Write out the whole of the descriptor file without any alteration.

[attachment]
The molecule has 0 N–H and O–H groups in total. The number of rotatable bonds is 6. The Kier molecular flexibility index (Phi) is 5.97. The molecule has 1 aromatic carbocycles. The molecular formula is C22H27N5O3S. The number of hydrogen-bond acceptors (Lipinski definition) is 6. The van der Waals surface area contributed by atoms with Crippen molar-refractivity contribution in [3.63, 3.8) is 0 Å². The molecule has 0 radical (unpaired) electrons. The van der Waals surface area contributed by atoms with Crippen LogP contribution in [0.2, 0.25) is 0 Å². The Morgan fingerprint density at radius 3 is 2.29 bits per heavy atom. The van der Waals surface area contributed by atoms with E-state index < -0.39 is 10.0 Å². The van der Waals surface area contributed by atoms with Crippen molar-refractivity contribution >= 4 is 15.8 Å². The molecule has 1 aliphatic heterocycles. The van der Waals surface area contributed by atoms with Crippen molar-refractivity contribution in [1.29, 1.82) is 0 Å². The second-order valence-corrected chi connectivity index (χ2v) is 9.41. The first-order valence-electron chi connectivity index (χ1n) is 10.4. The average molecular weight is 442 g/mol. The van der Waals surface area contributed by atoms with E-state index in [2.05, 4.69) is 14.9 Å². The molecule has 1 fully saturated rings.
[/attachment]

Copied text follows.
The molecule has 0 N–H and O–H groups in total. The number of rotatable bonds is 6. The Kier molecular flexibility index (Phi) is 5.97. The molecule has 1 aromatic carbocycles. The molecular formula is C22H27N5O3S. The number of hydrogen-bond acceptors (Lipinski definition) is 6. The van der Waals surface area contributed by atoms with Crippen molar-refractivity contribution in [3.63, 3.8) is 0 Å². The molecule has 0 radical (unpaired) electrons. The van der Waals surface area contributed by atoms with Crippen LogP contribution in [0.2, 0.25) is 0 Å². The Morgan fingerprint density at radius 3 is 2.29 bits per heavy atom. The van der Waals surface area contributed by atoms with E-state index < -0.39 is 10.0 Å². The van der Waals surface area contributed by atoms with Crippen molar-refractivity contribution >= 4 is 15.8 Å². The molecule has 1 aliphatic heterocycles. The van der Waals surface area contributed by atoms with Crippen molar-refractivity contribution in [1.29, 1.82) is 0 Å². The second-order valence-corrected chi connectivity index (χ2v) is 9.41. The first-order valence-electron chi connectivity index (χ1n) is 10.4. The average molecular weight is 442 g/mol. The van der Waals surface area contributed by atoms with E-state index in [2.05, 4.69) is 14.9 Å². The molecule has 1 fully saturated rings.